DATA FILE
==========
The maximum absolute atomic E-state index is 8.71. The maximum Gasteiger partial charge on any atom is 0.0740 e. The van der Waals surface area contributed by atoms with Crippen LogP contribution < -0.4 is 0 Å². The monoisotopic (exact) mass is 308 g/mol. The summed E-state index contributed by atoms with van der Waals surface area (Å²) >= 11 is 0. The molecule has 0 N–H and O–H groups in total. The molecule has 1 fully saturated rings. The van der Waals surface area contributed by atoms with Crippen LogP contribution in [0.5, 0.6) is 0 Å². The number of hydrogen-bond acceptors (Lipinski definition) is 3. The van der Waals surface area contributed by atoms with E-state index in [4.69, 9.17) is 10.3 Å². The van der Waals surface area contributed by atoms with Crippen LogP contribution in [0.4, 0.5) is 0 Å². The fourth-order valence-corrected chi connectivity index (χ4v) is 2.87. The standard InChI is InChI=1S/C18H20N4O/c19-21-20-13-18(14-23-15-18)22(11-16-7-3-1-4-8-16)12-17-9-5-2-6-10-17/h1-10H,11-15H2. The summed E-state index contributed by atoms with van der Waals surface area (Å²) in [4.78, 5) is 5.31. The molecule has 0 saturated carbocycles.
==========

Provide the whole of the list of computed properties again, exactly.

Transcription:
The maximum absolute atomic E-state index is 8.71. The maximum Gasteiger partial charge on any atom is 0.0740 e. The van der Waals surface area contributed by atoms with Crippen LogP contribution < -0.4 is 0 Å². The monoisotopic (exact) mass is 308 g/mol. The summed E-state index contributed by atoms with van der Waals surface area (Å²) >= 11 is 0. The molecule has 0 N–H and O–H groups in total. The molecule has 1 fully saturated rings. The van der Waals surface area contributed by atoms with Crippen LogP contribution in [0.5, 0.6) is 0 Å². The number of hydrogen-bond acceptors (Lipinski definition) is 3. The van der Waals surface area contributed by atoms with E-state index in [4.69, 9.17) is 10.3 Å². The van der Waals surface area contributed by atoms with Crippen LogP contribution in [0.4, 0.5) is 0 Å². The fourth-order valence-corrected chi connectivity index (χ4v) is 2.87. The standard InChI is InChI=1S/C18H20N4O/c19-21-20-13-18(14-23-15-18)22(11-16-7-3-1-4-8-16)12-17-9-5-2-6-10-17/h1-10H,11-15H2. The summed E-state index contributed by atoms with van der Waals surface area (Å²) in [4.78, 5) is 5.31. The molecule has 0 saturated carbocycles.